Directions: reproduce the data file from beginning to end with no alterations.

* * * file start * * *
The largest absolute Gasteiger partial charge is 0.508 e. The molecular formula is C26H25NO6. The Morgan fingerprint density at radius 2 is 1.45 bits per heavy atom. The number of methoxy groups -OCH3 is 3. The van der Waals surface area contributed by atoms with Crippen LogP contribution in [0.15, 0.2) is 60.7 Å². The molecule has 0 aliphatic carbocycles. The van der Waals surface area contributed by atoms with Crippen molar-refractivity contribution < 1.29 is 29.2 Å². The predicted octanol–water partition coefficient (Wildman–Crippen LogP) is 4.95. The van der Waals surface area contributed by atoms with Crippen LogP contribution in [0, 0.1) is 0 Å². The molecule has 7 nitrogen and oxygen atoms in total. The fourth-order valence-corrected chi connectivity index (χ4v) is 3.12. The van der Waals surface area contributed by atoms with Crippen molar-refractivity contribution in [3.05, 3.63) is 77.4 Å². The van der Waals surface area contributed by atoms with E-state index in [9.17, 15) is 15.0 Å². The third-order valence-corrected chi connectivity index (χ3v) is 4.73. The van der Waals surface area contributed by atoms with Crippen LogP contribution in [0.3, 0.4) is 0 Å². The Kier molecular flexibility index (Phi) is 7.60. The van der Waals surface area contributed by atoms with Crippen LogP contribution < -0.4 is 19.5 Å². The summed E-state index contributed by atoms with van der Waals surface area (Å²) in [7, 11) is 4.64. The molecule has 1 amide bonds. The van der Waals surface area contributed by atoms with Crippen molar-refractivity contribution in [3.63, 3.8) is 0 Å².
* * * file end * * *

The largest absolute Gasteiger partial charge is 0.508 e. The molecular formula is C26H25NO6. The Morgan fingerprint density at radius 2 is 1.45 bits per heavy atom. The number of methoxy groups -OCH3 is 3. The van der Waals surface area contributed by atoms with Crippen LogP contribution in [0.15, 0.2) is 60.7 Å². The molecule has 0 aliphatic carbocycles. The van der Waals surface area contributed by atoms with Crippen molar-refractivity contribution < 1.29 is 29.2 Å². The predicted octanol–water partition coefficient (Wildman–Crippen LogP) is 4.95. The van der Waals surface area contributed by atoms with Crippen LogP contribution in [0, 0.1) is 0 Å². The molecule has 7 nitrogen and oxygen atoms in total. The fourth-order valence-corrected chi connectivity index (χ4v) is 3.12. The van der Waals surface area contributed by atoms with Crippen molar-refractivity contribution in [3.05, 3.63) is 77.4 Å². The van der Waals surface area contributed by atoms with E-state index in [9.17, 15) is 15.0 Å². The third-order valence-corrected chi connectivity index (χ3v) is 4.73. The van der Waals surface area contributed by atoms with Crippen LogP contribution in [0.3, 0.4) is 0 Å². The Kier molecular flexibility index (Phi) is 7.60. The van der Waals surface area contributed by atoms with Crippen LogP contribution < -0.4 is 19.5 Å². The summed E-state index contributed by atoms with van der Waals surface area (Å²) in [7, 11) is 4.64. The molecule has 1 amide bonds. The van der Waals surface area contributed by atoms with Crippen molar-refractivity contribution in [3.63, 3.8) is 0 Å².